It's been another fabulous year for Smokie and the future looks great', says the man who was a founder member of the band back in the 1970's.
Terry was a pupil at St. Bede's School in Bradford when the group was first formed under a different name. Originally they were called The Elizabethans, and then became known as Kindness, before the name Smokie was finally adopted. The other founder members left the band in a variety of circumstances over the years but Terry remains as the 'daddy' of the band, having been a professional musician now for over 30 years. He has spent all that time with Smokie, apart from a short spell in the 1980's when the band was briefly disbanded.
Understandably he has been a major influence on Smokie's remarkable progress over the years and remains the figurehead of the group as they continue to break new ground. 'If someone had said to me when I was at St. Bede's that I'd still be playing with Smokie, touring the world and recording new albums in the new millennium, I would have said they must be mad!' he says. 'But I can honestly say that I still get that same buzz on stage from playing live in front of a huge audience that I've always had. I suppose if that ever went, it would be time to call it a day. However, I don't see that happening. We've had some real highs recently, and when we came off stage in Beijing last September, it was one of the greatest highs of the lot.' 'You can't put into words really how it feels to get a reception like that from an audience. It's a unique feeling and one that makes everything worthwhile'.
'I've had a real buzz too from the work we've done in the recording studio. Uncovered was an album I was very proud of. We took a long time selecting the tracks and I was delighted by the sound, and of course by the fantastic sales across Europe'.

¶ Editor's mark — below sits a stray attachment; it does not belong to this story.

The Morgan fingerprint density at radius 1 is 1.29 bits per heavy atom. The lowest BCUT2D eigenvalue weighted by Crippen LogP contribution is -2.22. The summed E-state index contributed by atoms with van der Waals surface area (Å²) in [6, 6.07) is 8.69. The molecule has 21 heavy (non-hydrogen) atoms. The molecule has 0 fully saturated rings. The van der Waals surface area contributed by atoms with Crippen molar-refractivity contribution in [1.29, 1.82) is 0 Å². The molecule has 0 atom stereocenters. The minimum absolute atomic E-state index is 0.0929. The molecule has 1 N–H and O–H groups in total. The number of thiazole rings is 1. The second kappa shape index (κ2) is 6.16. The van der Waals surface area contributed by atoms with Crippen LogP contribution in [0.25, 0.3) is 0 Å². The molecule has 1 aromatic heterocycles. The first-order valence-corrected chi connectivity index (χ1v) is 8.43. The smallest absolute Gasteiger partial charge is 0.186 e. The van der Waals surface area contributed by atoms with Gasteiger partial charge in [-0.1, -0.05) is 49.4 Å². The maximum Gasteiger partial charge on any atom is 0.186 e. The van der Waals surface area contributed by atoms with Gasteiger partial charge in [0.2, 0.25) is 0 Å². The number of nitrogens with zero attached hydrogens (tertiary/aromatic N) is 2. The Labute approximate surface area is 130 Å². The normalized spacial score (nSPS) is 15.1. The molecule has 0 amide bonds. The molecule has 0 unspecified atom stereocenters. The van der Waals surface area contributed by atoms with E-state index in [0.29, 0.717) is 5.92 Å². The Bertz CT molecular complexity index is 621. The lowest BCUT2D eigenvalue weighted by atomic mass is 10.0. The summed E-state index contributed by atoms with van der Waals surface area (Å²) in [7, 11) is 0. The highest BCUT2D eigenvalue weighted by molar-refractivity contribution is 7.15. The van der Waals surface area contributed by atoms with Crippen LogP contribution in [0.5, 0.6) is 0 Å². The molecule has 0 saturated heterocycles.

'Another major plus for Smokie this year has been the opportunity to get back out on the road in the UK. We've been so busy touring the world for the last few years that we haven't had time to do anything other than the odd concert here and there back home. 'Again the audiences were tremendous and we enjoyed it so much that we're now planning to ensure we do a short UK tour each year from now on. So, all things considered it has been a hectic, but highly enjoyable time for us and I know there is more to come.
'We're about to bring out Uncovered 2 and I believe both our studio sound, and live sound is stronger than it's ever been. I'm a very lucky man. I am able to do something that I really enjoy and earn a living along the way.
'All of us in Smokie are genuinely grateful to our thousands of fans all over the world. They are the folk we do it for. Without their brilliant support we wouldn't be here, it's as simple as that. 'Smokie has been a complete way of life for me. I've had the joy of working with a great bunch of people and we still have time for a lot of fun along the way even when the workload is heavy. 'Even though the band has changed at times over the years Smokie has continually got stronger. The band as a whole is greater than any individual and that includes me, even though I've been in the band from the very start.
'I owe the fans a huge debt of gratitude - the support we've had over the years from fans old and new has been unbelievable. It hasn't all been plain sailing, we've had our difficult times and our tragic times, but Smokie's ability to bounce back never ceases to amaze me.'
Away from the spotlight Terry is equally proud of his family. He still lives near Bradford with his wife Shirley. They have two daughters, Lisa and Holly.